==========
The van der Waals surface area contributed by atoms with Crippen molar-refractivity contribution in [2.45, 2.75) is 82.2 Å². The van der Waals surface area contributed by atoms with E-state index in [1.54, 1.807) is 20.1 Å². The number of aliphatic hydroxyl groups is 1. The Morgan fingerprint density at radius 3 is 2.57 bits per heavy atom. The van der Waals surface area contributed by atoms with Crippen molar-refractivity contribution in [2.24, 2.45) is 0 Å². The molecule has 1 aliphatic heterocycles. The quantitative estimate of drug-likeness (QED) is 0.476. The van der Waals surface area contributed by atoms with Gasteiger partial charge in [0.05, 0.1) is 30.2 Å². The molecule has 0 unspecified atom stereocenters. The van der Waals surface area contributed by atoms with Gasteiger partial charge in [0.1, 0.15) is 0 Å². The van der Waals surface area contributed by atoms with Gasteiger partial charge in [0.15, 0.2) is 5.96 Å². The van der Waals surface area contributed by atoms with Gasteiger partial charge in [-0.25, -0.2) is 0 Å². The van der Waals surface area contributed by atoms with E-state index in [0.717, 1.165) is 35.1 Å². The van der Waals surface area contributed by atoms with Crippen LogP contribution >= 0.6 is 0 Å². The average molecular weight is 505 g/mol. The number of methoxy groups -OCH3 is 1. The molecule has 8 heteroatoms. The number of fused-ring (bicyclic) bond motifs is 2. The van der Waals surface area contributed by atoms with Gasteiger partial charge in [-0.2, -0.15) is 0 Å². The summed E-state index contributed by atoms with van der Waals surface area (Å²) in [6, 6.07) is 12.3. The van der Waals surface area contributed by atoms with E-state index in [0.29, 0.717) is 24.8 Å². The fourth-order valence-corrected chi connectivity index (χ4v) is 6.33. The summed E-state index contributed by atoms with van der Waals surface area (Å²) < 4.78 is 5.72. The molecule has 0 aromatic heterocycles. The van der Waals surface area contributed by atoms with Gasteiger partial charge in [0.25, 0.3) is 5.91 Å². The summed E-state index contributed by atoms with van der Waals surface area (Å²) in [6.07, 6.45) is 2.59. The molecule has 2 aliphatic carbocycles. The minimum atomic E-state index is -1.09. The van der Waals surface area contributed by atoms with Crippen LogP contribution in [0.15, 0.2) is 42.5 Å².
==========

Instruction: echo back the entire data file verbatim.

The van der Waals surface area contributed by atoms with Crippen molar-refractivity contribution in [2.45, 2.75) is 82.2 Å². The van der Waals surface area contributed by atoms with E-state index in [1.54, 1.807) is 20.1 Å². The number of aliphatic hydroxyl groups is 1. The Morgan fingerprint density at radius 3 is 2.57 bits per heavy atom. The van der Waals surface area contributed by atoms with Crippen molar-refractivity contribution in [2.24, 2.45) is 0 Å². The molecule has 1 aliphatic heterocycles. The quantitative estimate of drug-likeness (QED) is 0.476. The van der Waals surface area contributed by atoms with Gasteiger partial charge in [0.05, 0.1) is 30.2 Å². The molecule has 0 unspecified atom stereocenters. The van der Waals surface area contributed by atoms with Gasteiger partial charge in [0.1, 0.15) is 0 Å². The van der Waals surface area contributed by atoms with Gasteiger partial charge in [0.15, 0.2) is 5.96 Å². The van der Waals surface area contributed by atoms with Gasteiger partial charge in [-0.25, -0.2) is 0 Å². The van der Waals surface area contributed by atoms with E-state index in [0.717, 1.165) is 35.1 Å². The van der Waals surface area contributed by atoms with Crippen LogP contribution >= 0.6 is 0 Å². The average molecular weight is 505 g/mol. The number of methoxy groups -OCH3 is 1. The molecule has 8 heteroatoms. The number of fused-ring (bicyclic) bond motifs is 2. The van der Waals surface area contributed by atoms with Gasteiger partial charge in [-0.2, -0.15) is 0 Å². The summed E-state index contributed by atoms with van der Waals surface area (Å²) in [6, 6.07) is 12.3. The van der Waals surface area contributed by atoms with E-state index in [0.29, 0.717) is 24.8 Å². The fourth-order valence-corrected chi connectivity index (χ4v) is 6.33. The summed E-state index contributed by atoms with van der Waals surface area (Å²) < 4.78 is 5.72. The molecule has 0 aromatic heterocycles. The van der Waals surface area contributed by atoms with Gasteiger partial charge in [0.25, 0.3) is 5.91 Å². The summed E-state index contributed by atoms with van der Waals surface area (Å²) in [6.07, 6.45) is 2.59. The molecule has 2 aliphatic carbocycles. The minimum atomic E-state index is -1.09. The van der Waals surface area contributed by atoms with Crippen LogP contribution in [0.15, 0.2) is 42.5 Å².